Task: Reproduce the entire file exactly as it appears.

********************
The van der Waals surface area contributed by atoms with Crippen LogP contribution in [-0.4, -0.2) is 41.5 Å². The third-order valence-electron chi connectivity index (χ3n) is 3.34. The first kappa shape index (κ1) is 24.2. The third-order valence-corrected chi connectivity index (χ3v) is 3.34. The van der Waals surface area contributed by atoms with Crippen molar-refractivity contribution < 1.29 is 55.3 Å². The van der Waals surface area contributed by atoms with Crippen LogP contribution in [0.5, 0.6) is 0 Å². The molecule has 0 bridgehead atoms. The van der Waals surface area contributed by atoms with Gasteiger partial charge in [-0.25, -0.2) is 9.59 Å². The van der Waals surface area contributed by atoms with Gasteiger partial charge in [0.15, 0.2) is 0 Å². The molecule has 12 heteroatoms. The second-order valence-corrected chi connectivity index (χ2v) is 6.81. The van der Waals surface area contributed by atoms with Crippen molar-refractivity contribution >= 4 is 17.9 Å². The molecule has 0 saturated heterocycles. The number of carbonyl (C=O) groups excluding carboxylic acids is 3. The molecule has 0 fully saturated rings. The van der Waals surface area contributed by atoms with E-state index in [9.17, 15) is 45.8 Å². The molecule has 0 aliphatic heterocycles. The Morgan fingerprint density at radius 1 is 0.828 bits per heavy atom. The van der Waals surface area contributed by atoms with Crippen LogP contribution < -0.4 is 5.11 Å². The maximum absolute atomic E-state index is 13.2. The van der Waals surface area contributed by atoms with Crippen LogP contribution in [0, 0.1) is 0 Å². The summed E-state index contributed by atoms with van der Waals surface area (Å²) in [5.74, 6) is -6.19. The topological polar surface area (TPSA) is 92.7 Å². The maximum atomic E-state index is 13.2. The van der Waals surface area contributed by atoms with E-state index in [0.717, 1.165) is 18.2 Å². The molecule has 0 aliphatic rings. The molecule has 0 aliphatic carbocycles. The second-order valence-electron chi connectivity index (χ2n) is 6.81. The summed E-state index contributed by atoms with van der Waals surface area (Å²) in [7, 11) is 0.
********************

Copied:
The van der Waals surface area contributed by atoms with Crippen LogP contribution in [-0.4, -0.2) is 41.5 Å². The third-order valence-electron chi connectivity index (χ3n) is 3.34. The first kappa shape index (κ1) is 24.2. The third-order valence-corrected chi connectivity index (χ3v) is 3.34. The van der Waals surface area contributed by atoms with Crippen molar-refractivity contribution < 1.29 is 55.3 Å². The van der Waals surface area contributed by atoms with Crippen LogP contribution in [0.5, 0.6) is 0 Å². The molecule has 0 bridgehead atoms. The van der Waals surface area contributed by atoms with Gasteiger partial charge in [-0.25, -0.2) is 9.59 Å². The van der Waals surface area contributed by atoms with Gasteiger partial charge in [0.15, 0.2) is 0 Å². The molecule has 12 heteroatoms. The second-order valence-corrected chi connectivity index (χ2v) is 6.81. The van der Waals surface area contributed by atoms with Crippen molar-refractivity contribution >= 4 is 17.9 Å². The molecule has 0 saturated heterocycles. The number of carbonyl (C=O) groups excluding carboxylic acids is 3. The molecule has 0 fully saturated rings. The van der Waals surface area contributed by atoms with E-state index in [9.17, 15) is 45.8 Å². The molecule has 0 aliphatic heterocycles. The Morgan fingerprint density at radius 1 is 0.828 bits per heavy atom. The van der Waals surface area contributed by atoms with Crippen LogP contribution < -0.4 is 5.11 Å². The maximum absolute atomic E-state index is 13.2. The van der Waals surface area contributed by atoms with Crippen LogP contribution in [0, 0.1) is 0 Å². The summed E-state index contributed by atoms with van der Waals surface area (Å²) in [5.74, 6) is -6.19. The topological polar surface area (TPSA) is 92.7 Å². The maximum atomic E-state index is 13.2. The van der Waals surface area contributed by atoms with E-state index in [0.717, 1.165) is 18.2 Å². The molecule has 0 aliphatic rings. The molecule has 0 aliphatic carbocycles. The second-order valence-electron chi connectivity index (χ2n) is 6.81. The summed E-state index contributed by atoms with van der Waals surface area (Å²) in [7, 11) is 0.